Kim Lewis: “Okay. Did anybody examine the gun?”

Patricia Strader: “I asked him to check to see if there’s any, if he could tell if it was… what would you say…

Kim Lewis: “If there’s any empty casings in the gun as if it had been fired.”

Patricia Strader: “Yes. Yes. Because that was my concern.”

Kim Lewis: “Yes…and what happened?”

Patricia Strader: “He had to work with it to get it where he could…”

Kim Lewis: “Okay…”

Patricia Strader: “and he told me none had been fired.”

Delia D’Ambra: After that, Pat said Patrick started following a trail of other items strewn near the four-wheeler and picked them up as well,

He grabbed the stuff almost in a straight line as he got closer to the watery ditch.

She said the items he picked up were two leather belts…a nylon gun holster…and an olive-green strap that John used to tie his holster to his thigh so it wouldn’t slap against him.

As that was happening, she said Skip emerged from the woods and Patrick called him over near the edge of the ditch.

For just a few seconds, she saw them standing sort of behind the largest section of the trash mound, pointing at something in the water.

Patricia Strader: “Patrick said… ‘Skip, come look’…and of course when Skip walked over to look, I looked because I thought I was seeing the same thing you know maybe they were…and Skip made me turn around and said ‘You don’t want to see this’…Kim, what I saw when I was made aware of what it was, was I don’t recall seeing his head. Because he was like in a fetal position and I could see his shoulders and his ribs, you know, his backbone. The water wasn’t that deep over him.”

Kim Lewis: “Okay”

Patricia Strader: “Had he stood up, he would have probably been in waist deep or less water. My supposition.”

Delia D’Ambra: As soon as the trio saw John’s body floating, Pat said Skip rushed her away to the Explorer and they all three rode back to the house to call 911.

By that time it was roughly 4:30pm.

No one attempted C-P-R or even checked to see if John was alive or in distress.

Patricia Strader: “We’d been looking for him for so long, you know…. It may not be a good reason.”

Kim Lewis: “You mean for why you didn’t get in the water?”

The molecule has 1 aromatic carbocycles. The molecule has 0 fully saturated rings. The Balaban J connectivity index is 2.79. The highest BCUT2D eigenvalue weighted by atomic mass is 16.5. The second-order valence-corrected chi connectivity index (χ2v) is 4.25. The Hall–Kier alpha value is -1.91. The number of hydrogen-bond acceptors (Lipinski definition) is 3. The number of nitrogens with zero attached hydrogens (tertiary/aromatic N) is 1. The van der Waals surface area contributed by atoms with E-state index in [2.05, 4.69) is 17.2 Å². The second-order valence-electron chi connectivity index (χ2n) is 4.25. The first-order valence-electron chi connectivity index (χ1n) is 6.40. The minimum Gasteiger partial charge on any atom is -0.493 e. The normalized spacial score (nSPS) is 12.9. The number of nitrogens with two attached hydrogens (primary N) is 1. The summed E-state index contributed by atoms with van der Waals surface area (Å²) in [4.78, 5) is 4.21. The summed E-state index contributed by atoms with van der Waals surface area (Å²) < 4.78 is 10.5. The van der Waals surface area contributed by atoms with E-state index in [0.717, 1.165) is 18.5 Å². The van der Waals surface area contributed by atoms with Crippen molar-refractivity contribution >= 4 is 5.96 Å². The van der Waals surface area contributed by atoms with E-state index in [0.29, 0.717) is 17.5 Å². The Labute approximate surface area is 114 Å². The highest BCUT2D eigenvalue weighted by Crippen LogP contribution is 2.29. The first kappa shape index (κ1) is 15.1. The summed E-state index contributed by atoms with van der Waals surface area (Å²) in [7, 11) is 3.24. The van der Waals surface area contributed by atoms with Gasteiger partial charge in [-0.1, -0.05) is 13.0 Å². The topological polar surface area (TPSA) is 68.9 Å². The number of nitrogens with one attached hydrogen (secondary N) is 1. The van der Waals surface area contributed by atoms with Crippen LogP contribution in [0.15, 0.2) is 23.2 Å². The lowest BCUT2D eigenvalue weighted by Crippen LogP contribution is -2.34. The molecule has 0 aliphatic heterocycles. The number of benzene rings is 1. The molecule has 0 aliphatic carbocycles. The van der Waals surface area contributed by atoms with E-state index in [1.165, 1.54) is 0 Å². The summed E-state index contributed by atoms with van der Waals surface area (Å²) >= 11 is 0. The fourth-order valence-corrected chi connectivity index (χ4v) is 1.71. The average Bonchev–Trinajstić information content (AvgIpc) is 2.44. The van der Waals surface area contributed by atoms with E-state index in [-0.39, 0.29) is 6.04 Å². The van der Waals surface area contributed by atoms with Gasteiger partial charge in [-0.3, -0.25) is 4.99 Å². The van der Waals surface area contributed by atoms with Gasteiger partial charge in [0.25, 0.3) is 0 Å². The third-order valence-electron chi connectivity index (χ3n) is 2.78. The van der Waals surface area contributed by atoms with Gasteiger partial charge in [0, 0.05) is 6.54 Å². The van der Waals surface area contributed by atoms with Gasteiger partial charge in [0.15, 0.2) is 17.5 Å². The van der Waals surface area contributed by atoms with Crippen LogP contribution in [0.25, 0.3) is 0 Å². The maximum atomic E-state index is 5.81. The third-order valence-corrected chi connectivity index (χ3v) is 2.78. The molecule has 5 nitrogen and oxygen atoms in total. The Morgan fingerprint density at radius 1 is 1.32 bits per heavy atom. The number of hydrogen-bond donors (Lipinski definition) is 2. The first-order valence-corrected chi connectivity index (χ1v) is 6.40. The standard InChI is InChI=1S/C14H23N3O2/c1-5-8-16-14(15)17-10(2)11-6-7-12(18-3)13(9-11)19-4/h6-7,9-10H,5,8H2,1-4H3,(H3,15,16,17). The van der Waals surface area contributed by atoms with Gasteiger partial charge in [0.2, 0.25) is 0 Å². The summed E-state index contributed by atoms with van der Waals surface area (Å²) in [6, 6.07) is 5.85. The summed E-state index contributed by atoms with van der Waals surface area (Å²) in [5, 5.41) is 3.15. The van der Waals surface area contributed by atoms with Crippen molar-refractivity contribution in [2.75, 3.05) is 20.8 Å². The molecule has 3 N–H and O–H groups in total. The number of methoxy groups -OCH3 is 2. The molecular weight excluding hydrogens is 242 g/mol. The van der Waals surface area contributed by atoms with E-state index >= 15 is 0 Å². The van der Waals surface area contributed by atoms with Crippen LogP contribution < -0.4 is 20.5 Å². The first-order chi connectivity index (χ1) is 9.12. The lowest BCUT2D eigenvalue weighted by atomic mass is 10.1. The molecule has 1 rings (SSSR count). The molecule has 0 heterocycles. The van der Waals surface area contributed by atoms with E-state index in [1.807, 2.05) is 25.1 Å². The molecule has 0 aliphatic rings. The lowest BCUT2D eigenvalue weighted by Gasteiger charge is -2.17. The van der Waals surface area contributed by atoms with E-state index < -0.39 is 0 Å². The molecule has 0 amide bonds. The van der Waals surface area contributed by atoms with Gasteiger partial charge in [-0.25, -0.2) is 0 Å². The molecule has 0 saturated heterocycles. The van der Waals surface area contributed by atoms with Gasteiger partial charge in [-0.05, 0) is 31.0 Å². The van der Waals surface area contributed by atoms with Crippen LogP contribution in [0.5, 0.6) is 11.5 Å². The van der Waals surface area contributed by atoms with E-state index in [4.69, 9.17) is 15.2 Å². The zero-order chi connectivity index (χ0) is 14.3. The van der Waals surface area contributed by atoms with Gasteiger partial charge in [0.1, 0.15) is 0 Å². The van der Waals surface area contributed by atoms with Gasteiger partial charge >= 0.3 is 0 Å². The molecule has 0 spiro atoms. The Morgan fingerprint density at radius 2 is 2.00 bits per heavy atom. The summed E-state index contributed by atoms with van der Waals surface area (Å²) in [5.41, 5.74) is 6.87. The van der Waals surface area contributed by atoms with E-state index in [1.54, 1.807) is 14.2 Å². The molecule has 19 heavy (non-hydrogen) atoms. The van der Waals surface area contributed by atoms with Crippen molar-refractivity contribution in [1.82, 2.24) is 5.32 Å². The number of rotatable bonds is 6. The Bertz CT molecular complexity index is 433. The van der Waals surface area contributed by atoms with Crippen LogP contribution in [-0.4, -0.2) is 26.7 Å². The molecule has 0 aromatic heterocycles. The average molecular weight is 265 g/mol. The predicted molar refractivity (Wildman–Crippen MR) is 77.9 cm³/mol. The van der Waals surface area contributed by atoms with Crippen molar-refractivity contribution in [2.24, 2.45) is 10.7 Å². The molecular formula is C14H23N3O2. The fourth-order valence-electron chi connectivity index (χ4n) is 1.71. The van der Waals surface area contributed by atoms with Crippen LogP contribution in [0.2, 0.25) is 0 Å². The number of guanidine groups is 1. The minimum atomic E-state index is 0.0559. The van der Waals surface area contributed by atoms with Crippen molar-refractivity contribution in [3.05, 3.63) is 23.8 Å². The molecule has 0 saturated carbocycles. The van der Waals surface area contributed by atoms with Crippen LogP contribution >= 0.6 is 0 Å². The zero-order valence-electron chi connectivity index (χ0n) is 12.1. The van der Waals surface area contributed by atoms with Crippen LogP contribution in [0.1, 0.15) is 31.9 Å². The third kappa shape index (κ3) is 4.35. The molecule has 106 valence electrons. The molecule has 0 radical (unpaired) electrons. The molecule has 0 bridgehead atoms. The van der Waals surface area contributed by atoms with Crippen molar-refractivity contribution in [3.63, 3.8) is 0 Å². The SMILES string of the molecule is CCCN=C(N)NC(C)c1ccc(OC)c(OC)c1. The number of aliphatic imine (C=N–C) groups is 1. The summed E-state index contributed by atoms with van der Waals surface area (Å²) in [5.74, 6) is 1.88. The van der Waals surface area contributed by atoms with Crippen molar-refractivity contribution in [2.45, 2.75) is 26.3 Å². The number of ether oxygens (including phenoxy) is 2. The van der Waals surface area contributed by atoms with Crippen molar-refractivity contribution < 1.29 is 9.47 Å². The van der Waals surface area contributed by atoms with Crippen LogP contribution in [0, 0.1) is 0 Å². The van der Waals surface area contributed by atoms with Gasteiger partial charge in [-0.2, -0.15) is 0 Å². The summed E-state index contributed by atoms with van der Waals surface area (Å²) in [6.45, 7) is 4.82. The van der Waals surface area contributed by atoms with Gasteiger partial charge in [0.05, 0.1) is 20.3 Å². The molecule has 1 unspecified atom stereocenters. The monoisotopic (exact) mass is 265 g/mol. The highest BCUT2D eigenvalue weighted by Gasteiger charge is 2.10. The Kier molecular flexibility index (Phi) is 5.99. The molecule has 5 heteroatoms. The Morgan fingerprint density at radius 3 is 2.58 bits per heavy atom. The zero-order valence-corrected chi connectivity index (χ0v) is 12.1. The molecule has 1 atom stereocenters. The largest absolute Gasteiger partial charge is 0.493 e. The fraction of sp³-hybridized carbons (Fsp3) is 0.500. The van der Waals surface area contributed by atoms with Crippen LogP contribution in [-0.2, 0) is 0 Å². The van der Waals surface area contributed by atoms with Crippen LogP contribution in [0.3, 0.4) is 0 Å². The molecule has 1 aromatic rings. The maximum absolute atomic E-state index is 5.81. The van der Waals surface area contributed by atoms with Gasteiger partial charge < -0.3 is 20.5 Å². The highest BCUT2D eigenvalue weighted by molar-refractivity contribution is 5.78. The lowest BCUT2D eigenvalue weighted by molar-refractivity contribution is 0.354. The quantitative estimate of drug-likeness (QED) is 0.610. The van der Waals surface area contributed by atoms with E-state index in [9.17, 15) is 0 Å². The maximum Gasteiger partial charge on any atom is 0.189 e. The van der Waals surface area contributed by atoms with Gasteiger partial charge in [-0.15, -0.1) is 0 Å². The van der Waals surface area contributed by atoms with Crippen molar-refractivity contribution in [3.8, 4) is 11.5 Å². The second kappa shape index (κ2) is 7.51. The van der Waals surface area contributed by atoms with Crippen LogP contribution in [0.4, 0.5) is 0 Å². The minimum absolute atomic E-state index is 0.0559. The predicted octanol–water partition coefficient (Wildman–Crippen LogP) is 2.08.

Patricia Strader: “Yeah.”

Kim Lewis: “Yeah. It is a very good reason. It makes perfect sense…but I needed you to say it.”

Delia D’Ambra: Pat’s short and sweet answer as to why no one even attempted to check John for signs of life was because he’d been missing for so long.

She said they all just assumed he was dead when they found him.

Something you hear her reiterate several times during the 911 call.

Dispatcher: “Is there anybody there giving him CPR or anything?”

Pat: “No mam. He’s been under there a long time.”

Dispatcher: “Is anyone there with him now?”

Pat: “No, ma’am. They brought me back to the house.”

Dispatcher: “Did anyone try to give CPR or anything on him?”

Pat: “No ma’am.”

Delia D’Ambra: Now—I know what a lot of you are thinking…that feels weird, but trust me we’ll get more into that over the next few episodes.

After hearing Pat’s explanation of why they didn’t do C-P-R, Kim asked Pat about the gun…most importantly why the group had removed it from the scene.

Kim Lewis: “The gun yesterday, what happened with the gun. After you guys found, did find John, you loaded up in the truck, or the Explorer and Patrick drove y’all back to the house. What happened from there with the gun?”

Patricia Strader: “It stayed in the floorboard of the explorer and the belts stayed in the back seat….Uh until late last night and I went out kind of after the crowd eased out. I went out with that towel that it’s wrapped in right now, wrapped it in a towel and picked up those belts and brought it in.”

Patricia Strader: “And put it down in the hall closet where he usually kept it.”

Kim Lewis: “And is that where it’s been until the sheriff showed up a while ago?”

Patricia Strader: “Yes. Because he went with me to pick it up, you know, to get it. He wanted to handle it. Get it. He didn’t want me to do it.”